In the second week of the 64th Montana Legislature, two initiatives from Democratic Gov. Steve Bullock’s budget were opened up in joint appropriations subcommittees.
Bullock’s infrastructure bill, the “Build Montana” act, got its first hearing in the joint subcommittee on long-range planning. Rep. Jeffrey Welborn, R-Dillon, the bill’s sponsor, said it would invest more than $380 million through a mix of cash and bonding, which he and other proponents of the bill lauded as a smart business decision.
“We do infrastructure, it’s our job to do infrastructure,” said Dan Villa, Bullock’s budget director.
Contractors, architects and bankers spoke in support of using a mixture of bonding and cash to fund the bill. Many said Montana’s good credit rating and low interest rates make this the right time to borrow.
Sen. Rick Ripley, R-Wolf Creek, vice chair of the committee, said the biggest debate over House Bill 5 will be whether the funding comes from borrowing money in the form of bonds or spending cash.
“I think bonding will be one of the biggest issues. I’d just as soon pay for it up front if we can,” Ripley said.
The bill includes projects across Montana. More than $68 million is allocated for projects in Eastern Montana. In 2013, Bullock vetoed a bill that would have provided around $35 million in infrastructure projects to Eastern Montana in.
Parts of the measure require a 3/4 majority vote on the House floor. That could lead to projects being split into separate bills if some legislators don’t support parts of the bill.
Villa urged the committee to leave the projects in one bill.
Hearings on mental health programs also opened this week, and brought in a line of people who urged legislators to put money into local care options instead of the state institutions like the state hospital in Warm Springs and the nursing home in Lewistown.
Gov. Bullock’s budget allocates money for updates to both of those facilities, and does include some funding for local mental health care.
Chief Justice Mike McGrath speaks on the state of the judiciary and judiciary committees ramp up
Montana’s Chief Justice Mike McGrath gave the State of the Judiciary address to a joint floor session of the legislature during the second week, saying a decreased budget had hurt the judiciary.
He said budget cuts had led to a personnel shortage in some departments, a court backlog and inadequate staff training. He also spoke about the value of having three branches of government for a system of checks and balances.
“An independent, adequately funded judiciary is key to a constitutional democracy,” McGrath said.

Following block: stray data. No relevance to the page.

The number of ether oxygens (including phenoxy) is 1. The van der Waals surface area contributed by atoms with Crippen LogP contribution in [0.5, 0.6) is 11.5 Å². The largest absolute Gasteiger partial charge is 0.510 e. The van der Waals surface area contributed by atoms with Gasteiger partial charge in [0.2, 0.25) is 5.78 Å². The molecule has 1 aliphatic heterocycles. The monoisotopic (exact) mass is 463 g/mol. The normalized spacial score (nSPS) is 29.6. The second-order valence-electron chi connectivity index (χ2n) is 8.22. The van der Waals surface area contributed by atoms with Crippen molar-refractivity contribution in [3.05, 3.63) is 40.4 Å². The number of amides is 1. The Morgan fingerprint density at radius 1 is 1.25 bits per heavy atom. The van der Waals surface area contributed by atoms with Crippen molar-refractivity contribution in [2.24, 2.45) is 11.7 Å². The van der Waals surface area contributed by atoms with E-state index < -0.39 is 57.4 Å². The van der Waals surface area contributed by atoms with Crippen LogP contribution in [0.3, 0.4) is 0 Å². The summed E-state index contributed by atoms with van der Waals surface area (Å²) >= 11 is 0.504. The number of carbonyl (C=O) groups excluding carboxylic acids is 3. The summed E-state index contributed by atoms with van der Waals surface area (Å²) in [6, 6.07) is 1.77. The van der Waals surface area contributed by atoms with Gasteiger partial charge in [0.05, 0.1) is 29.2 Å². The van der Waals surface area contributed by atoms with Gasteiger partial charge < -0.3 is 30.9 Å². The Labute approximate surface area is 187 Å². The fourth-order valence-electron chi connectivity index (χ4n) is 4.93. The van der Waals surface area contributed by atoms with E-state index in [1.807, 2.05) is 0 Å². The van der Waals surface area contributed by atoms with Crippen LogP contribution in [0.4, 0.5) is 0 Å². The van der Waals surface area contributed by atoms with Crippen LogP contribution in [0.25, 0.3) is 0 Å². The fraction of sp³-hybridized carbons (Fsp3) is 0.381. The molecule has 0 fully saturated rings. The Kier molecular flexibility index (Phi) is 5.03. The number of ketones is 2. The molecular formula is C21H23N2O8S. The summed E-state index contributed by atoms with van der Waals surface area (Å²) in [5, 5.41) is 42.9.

Aside from that, the judiciary committees in both houses saw a lot of action this week.
The Senate Judiciary committee looked at a bill that would strengthen the law that prohibits secretly filming or watching someone when they have an expectation of privacy, even if that’s in public.
Lewis and Clark County Deputy County Attorney Luke Berger gave an example of a local case in which a man had hidden cameras in a women’s bathroom and had more than 90 videos of women.
However, media organizations raised concerns that the statute might be too broad, and may prevent reporters from doing their jobs. Some language prohibited loitering around someone’s home without their knowledge.
“It’s sometimes important for them to be in front of somebody’s house,” said Dewey Bruce, president of the Montana Broadcasters Association.
The Attorney General’s office requested the bill, and the office’s legislative liaison Jon Bennion said he would be willing to work with the media on that concern, but didn’t think it was a big problem.
“Often it’s easy to see a boogeyman where there isn’t one,” Bennion said.
A bill to include electronic communication in the indecent exposure statute drew support from prosecutors and victims’ advocates in a Senate Judiciary hearing Wednesday. The bill would criminalize indecent exposure by e-mail and other electronic communication and strengthens the penalty in cases where the victim is a minor.
The House Judiciary committee heard a bill that would create a voucher program to help get housing for people on parole who might not have other options at the time of their release.
“The idea of getting people into good housing situations is critical,” said Rep. Margie MacDonald, D-Billings, the bill’s sponsor.